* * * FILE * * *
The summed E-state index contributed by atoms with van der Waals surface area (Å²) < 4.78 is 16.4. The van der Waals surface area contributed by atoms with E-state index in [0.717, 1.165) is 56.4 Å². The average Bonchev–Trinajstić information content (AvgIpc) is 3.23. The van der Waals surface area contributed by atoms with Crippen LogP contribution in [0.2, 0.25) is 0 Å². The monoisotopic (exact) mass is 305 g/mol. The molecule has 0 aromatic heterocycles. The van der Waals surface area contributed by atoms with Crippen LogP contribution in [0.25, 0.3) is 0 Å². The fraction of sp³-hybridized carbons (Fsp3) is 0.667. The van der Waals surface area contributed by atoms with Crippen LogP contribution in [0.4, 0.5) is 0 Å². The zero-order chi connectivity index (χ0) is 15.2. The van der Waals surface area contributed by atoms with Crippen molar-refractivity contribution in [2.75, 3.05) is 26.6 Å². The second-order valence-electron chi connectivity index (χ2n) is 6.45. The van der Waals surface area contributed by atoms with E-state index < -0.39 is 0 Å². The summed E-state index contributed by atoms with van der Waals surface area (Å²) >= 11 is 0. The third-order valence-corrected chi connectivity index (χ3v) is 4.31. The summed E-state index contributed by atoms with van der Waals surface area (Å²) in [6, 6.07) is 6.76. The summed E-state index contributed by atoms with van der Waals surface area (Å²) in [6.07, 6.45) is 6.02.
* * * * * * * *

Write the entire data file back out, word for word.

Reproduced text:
The summed E-state index contributed by atoms with van der Waals surface area (Å²) < 4.78 is 16.4. The van der Waals surface area contributed by atoms with E-state index in [0.717, 1.165) is 56.4 Å². The average Bonchev–Trinajstić information content (AvgIpc) is 3.23. The van der Waals surface area contributed by atoms with Crippen LogP contribution in [0.2, 0.25) is 0 Å². The monoisotopic (exact) mass is 305 g/mol. The molecule has 0 aromatic heterocycles. The van der Waals surface area contributed by atoms with Crippen LogP contribution in [0.25, 0.3) is 0 Å². The fraction of sp³-hybridized carbons (Fsp3) is 0.667. The van der Waals surface area contributed by atoms with Crippen LogP contribution in [0.4, 0.5) is 0 Å². The zero-order chi connectivity index (χ0) is 15.2. The van der Waals surface area contributed by atoms with Crippen molar-refractivity contribution in [2.75, 3.05) is 26.6 Å². The second-order valence-electron chi connectivity index (χ2n) is 6.45. The van der Waals surface area contributed by atoms with E-state index < -0.39 is 0 Å². The summed E-state index contributed by atoms with van der Waals surface area (Å²) >= 11 is 0. The third-order valence-corrected chi connectivity index (χ3v) is 4.31. The summed E-state index contributed by atoms with van der Waals surface area (Å²) in [6, 6.07) is 6.76. The summed E-state index contributed by atoms with van der Waals surface area (Å²) in [6.07, 6.45) is 6.02.